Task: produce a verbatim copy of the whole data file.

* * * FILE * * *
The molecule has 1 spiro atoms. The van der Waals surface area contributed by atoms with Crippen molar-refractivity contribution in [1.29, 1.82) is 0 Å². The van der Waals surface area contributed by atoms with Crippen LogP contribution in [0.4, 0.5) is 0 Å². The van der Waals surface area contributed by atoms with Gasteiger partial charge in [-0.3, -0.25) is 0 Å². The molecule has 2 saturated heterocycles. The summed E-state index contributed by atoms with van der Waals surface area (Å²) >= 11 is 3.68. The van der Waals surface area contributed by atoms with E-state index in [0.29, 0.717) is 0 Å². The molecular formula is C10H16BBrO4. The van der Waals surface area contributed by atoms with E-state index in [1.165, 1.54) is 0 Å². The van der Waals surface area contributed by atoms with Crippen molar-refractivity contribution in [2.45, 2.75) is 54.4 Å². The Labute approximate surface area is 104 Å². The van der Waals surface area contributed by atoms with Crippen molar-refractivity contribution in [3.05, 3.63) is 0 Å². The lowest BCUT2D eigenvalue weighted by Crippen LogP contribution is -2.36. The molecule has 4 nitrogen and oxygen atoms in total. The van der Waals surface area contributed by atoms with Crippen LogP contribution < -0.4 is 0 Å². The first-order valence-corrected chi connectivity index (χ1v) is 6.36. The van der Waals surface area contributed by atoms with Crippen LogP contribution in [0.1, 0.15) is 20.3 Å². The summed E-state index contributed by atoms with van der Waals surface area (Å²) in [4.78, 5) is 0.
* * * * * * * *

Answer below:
The molecule has 1 spiro atoms. The van der Waals surface area contributed by atoms with Crippen molar-refractivity contribution in [1.29, 1.82) is 0 Å². The van der Waals surface area contributed by atoms with Crippen LogP contribution in [0.4, 0.5) is 0 Å². The van der Waals surface area contributed by atoms with Gasteiger partial charge in [-0.3, -0.25) is 0 Å². The molecule has 2 saturated heterocycles. The summed E-state index contributed by atoms with van der Waals surface area (Å²) >= 11 is 3.68. The van der Waals surface area contributed by atoms with E-state index in [0.29, 0.717) is 0 Å². The molecular formula is C10H16BBrO4. The van der Waals surface area contributed by atoms with E-state index in [1.165, 1.54) is 0 Å². The van der Waals surface area contributed by atoms with Crippen molar-refractivity contribution in [2.45, 2.75) is 54.4 Å². The Labute approximate surface area is 104 Å². The van der Waals surface area contributed by atoms with Crippen molar-refractivity contribution in [3.05, 3.63) is 0 Å². The lowest BCUT2D eigenvalue weighted by Crippen LogP contribution is -2.36. The molecule has 4 nitrogen and oxygen atoms in total. The van der Waals surface area contributed by atoms with Crippen LogP contribution < -0.4 is 0 Å². The first-order valence-corrected chi connectivity index (χ1v) is 6.36. The van der Waals surface area contributed by atoms with Crippen LogP contribution in [0.1, 0.15) is 20.3 Å². The summed E-state index contributed by atoms with van der Waals surface area (Å²) in [4.78, 5) is 0.